Next, we duplicate this artboard and change a few properties of the card. The first thing to do is increase the height of the rectangular card to make it look like an expanded state. The header and the description below should be unchanged. Now it’s time to add those entries we mentioned before.
Imagine there are three entries for the card. Each entry has an entry name, entry date and a button as shown in the main image. You can create one entry and duplicate it twice to create a group of entries. Arrange them as shown in the main image and place the View History text link below these entries. Because it is in an expanded state, rotate the arrow icon so that it is facing upwards. That’s it. You have completed setting up the artboards.
To create the animation, go to the first artboard and click on the Prototype tab from the top-left corner. Now click the View History link on the first artboard and drag the prototype link to the second artboard. This makes the View History link the trigger. Change the properties in the Interaction tab on the right by setting the Trigger to Tap and Action to Auto Animate. Test it to see the smooth drawer animation. Make changes to the Easing option in the Interaction tab if you find the animation is not smooth enough.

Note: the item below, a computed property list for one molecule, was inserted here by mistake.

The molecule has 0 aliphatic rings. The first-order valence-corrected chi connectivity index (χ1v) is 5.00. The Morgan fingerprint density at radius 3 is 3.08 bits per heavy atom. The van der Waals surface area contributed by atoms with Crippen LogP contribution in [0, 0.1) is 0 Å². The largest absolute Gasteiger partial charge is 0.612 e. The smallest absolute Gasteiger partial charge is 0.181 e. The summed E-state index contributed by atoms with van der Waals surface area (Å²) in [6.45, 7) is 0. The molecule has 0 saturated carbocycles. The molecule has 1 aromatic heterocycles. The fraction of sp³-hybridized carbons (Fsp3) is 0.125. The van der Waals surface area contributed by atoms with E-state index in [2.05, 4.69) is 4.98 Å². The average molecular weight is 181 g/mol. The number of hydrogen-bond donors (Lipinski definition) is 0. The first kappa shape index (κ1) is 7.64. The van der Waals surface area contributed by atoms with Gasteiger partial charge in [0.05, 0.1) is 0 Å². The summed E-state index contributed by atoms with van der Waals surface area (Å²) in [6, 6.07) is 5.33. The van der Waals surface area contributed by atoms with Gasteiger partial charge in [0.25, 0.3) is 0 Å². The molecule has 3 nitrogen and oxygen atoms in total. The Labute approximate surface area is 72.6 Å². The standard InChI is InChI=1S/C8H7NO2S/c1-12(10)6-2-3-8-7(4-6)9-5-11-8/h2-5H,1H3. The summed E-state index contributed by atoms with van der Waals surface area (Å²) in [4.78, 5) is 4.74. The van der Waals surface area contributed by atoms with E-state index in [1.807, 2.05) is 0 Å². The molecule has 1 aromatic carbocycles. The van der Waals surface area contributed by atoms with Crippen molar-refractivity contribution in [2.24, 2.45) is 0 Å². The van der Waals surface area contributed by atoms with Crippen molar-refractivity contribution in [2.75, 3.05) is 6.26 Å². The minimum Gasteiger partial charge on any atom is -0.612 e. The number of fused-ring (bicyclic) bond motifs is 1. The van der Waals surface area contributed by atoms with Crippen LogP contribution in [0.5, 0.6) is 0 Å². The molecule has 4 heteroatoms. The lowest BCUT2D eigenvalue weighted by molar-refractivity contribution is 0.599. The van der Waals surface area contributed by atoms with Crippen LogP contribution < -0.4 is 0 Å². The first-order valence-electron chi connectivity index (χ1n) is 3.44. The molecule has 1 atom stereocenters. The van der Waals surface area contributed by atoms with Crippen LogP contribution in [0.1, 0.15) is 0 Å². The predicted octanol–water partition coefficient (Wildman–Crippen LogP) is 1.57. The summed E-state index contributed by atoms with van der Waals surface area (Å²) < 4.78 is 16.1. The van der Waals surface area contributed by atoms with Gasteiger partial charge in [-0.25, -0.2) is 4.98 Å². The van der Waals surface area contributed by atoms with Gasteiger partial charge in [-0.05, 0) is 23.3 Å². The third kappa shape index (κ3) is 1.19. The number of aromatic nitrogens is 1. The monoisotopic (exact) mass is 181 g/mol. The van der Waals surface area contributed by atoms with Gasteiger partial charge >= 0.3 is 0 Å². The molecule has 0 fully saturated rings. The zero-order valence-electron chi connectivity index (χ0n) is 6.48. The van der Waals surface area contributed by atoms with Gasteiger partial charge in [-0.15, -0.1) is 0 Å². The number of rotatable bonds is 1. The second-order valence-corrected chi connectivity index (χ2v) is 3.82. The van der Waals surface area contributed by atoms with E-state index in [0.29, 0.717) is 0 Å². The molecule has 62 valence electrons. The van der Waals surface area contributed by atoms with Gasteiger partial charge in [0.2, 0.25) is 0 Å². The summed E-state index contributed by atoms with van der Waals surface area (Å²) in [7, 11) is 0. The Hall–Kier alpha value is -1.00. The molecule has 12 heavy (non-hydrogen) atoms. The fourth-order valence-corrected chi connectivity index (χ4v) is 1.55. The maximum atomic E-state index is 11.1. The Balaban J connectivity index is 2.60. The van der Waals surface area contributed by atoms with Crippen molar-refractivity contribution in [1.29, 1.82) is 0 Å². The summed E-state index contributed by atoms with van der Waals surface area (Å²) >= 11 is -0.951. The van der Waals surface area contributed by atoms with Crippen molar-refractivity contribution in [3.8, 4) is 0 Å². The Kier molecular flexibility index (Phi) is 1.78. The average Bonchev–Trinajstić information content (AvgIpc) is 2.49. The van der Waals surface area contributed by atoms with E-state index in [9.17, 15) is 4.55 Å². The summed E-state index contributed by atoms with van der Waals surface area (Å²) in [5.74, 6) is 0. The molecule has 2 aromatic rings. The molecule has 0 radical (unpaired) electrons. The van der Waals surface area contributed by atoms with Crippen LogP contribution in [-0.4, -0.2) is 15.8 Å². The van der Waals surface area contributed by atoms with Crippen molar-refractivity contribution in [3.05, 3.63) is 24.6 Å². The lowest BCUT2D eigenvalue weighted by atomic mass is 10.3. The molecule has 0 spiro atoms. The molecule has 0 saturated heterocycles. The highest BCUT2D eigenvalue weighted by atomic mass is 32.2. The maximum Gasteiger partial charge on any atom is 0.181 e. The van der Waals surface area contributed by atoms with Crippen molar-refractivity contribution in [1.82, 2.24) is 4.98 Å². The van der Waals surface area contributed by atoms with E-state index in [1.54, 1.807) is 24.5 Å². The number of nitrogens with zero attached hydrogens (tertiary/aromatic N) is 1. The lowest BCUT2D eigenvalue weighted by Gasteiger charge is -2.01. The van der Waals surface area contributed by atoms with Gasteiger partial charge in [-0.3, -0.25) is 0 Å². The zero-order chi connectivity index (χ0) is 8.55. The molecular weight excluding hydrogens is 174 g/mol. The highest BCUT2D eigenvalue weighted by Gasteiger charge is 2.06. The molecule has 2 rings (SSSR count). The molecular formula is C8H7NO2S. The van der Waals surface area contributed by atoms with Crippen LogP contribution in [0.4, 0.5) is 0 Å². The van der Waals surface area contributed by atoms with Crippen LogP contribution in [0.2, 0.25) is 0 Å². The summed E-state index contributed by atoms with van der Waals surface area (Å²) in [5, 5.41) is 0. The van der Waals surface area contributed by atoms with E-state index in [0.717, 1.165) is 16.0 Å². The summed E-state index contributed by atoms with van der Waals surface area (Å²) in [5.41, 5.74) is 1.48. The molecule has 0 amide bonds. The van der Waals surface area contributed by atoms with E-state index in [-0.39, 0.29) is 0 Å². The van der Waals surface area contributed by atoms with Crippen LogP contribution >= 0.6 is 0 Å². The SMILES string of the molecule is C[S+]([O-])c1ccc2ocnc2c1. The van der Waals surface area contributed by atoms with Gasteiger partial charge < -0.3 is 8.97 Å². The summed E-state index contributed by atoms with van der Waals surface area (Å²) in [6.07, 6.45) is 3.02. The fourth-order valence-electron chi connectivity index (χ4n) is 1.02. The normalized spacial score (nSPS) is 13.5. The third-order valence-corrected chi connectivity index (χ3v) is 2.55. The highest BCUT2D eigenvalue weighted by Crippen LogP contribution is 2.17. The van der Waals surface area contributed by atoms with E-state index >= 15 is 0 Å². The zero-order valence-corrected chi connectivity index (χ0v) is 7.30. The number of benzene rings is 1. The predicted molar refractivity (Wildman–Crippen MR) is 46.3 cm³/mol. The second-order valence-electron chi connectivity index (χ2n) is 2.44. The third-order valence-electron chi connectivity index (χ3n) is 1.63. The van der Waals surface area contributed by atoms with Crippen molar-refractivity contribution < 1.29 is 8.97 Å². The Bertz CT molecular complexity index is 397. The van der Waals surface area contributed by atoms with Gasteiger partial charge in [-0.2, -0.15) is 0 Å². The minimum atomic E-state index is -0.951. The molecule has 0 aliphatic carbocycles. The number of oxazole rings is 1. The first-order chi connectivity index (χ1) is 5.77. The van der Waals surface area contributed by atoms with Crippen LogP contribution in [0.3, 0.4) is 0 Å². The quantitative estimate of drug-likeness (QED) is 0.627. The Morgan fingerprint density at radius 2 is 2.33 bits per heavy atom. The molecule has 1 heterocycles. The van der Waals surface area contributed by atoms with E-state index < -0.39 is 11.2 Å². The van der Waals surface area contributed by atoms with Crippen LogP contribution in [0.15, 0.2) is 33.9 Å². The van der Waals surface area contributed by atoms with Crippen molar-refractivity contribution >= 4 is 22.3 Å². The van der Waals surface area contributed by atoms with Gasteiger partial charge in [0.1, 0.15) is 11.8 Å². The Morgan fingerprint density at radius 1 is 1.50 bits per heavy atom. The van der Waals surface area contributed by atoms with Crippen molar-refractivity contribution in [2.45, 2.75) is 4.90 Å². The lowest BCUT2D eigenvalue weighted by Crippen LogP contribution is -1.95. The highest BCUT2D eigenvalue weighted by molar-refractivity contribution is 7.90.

Make drag animations
Drag is one of the most common animations when it comes to mobile interactions. Let’s try a simple example with two artboards. For the first artboard, start by creating a circle of any colour and dimensions. Now create a rectangle with a width of 250px and a height of 25px. Duplicate this rectangle eight times, maintaining a space of 20px between each duplicate, so that it creates a stack. Place the circle on top of the first rectangle before duplicating this artboard.
There is not much left to do for the second artboard. Simply reduce the gap between each of the duplicated rectangles so it feels like it is compressed. Similar to the first artboard, place the circle on top of the first rectangle. The final step is to prototype it by clicking on the Prototype tab from the top-left corner. Now click on the circle from the first artboard and make it a trigger. Just like the previous examples, change the properties in the Interaction tab on the right by setting the Trigger to Drag and Action to Auto Animate. When you click on the play button to preview the animation, you’ll be able to see a smooth action as if the block is being compressed by the sphere.